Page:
A few years ago I did a post with some classified ads that caught my eye in back issues of The Sporting News. Well, I’ve been doing a fair amount of Sporting News research lately, and I set aside some of the classifieds I saw along the way for when I had time to share them. Now I have time.
Let’s start with this one, from September 28, 1960:
What I’d love to know is, who picked up the phone when you called that number? Was that Satchel Paige’s home number, or the number for a business manger of some sort?
Satch wasn’t the only future Hall of Famer who used The Sporting News to look for work. This appeared on June 11, 1952:
The ad didn’t work; Joe Medwick, then 40 years old, had been let go as manager of the Tampa Smokers of the Class B Florida International League in May and never managed in professional baseball again.
This ad appeared in the issue of March 12, 1952:
I wonder if “Jimmie Hill, Legless Ball Player” was able to make a career of this? I haven’t been able to find anything else about him. He wanted to be the Max Patkin or San Diego Chicken of his day, and I gather his day didn’t agree.
Now a couple of business-related posts…this from April 15, 1943:
And this from August 19, 1943:
Maybe they were hard to come by in 1943 (almost everything was), but it seems to me two pairs of flip-down sun glasses would have cost less than an ad in a national publication like The Sporting News. Maybe there’s more to this than meets the eye…I saw the same ad in another issue, so clearly the Colonels were interested.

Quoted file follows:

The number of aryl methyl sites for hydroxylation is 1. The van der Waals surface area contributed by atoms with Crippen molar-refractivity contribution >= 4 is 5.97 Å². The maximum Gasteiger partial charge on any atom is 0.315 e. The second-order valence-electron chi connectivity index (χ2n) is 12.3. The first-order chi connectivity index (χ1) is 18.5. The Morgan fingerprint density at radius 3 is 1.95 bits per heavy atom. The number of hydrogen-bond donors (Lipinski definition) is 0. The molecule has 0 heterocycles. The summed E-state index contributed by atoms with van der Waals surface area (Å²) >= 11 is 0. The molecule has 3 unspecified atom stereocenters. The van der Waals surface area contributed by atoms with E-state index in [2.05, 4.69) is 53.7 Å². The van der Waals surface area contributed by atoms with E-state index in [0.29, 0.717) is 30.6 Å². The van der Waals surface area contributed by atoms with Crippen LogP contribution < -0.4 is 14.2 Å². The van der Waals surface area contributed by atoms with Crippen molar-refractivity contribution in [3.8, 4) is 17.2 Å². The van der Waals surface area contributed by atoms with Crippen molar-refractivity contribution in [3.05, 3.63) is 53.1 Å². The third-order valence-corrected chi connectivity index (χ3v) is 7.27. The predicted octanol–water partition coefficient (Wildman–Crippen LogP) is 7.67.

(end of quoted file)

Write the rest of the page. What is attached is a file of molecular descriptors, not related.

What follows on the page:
Now for some personal ads in TSN…this is from July 25, 1951:
Who was Bob Chickering and why was he out of touch? And why was The Sporting News the way to find him? And why the attorney? Had he come into an inheritance? Was his wife trying to divorce him? Somebody please figure this out.
This ad is from May 28, 1952:
North Platte didn’t have a team in Organized Baseball in 1952, so this must have concerned a town team. I hope the Bobs got connected.
This ad from during World War II is poignant…it was in the issue of February 17, 1944:
There’s a lot of story behind that one.
The last item I have to share is not a classified but a regular ad…unfortunately I failed to write down the date, but it was from the 1930s:
First of all, um…that’s a diagram of an intestine. That’s gross. How is that supposed to make me look at the ad? Second of all. who has one of those Babe Ruth masks? Seems like that would have been a better visual for the ad. How many people sent in for their free Feen-a-mint/King of Swat mask combo? Was it supposed to be laxative gum for dad and the mask for Junior, or just what? All I know is if someone wearing that mask knocked on my door, I’d want to get him out of there pronto before the Feen-a-mint kicked in.
Oh wait, I found one of those masks…and Dad should have sent in for the gum, because this mask sold at auction for $1,160. Note what’s written on the auction page: “We’re not sure what was the overall concept for this promotion. Apparently ‘Feen-A-Mint’ executives envisioned thousands of youngsters in Babe Ruth masks, each of them anxious to take laxatives, and encouraging others to take them as well.”
Speaking of Feen-a-mint…the ad below is not from The Sporting News but from Woman’s World magazine in 1938, I found it here:
This makes me feel confident there’s a Feen-a-mint Advertising Hall of Fame somewhere. Feel free to post any links in the comments.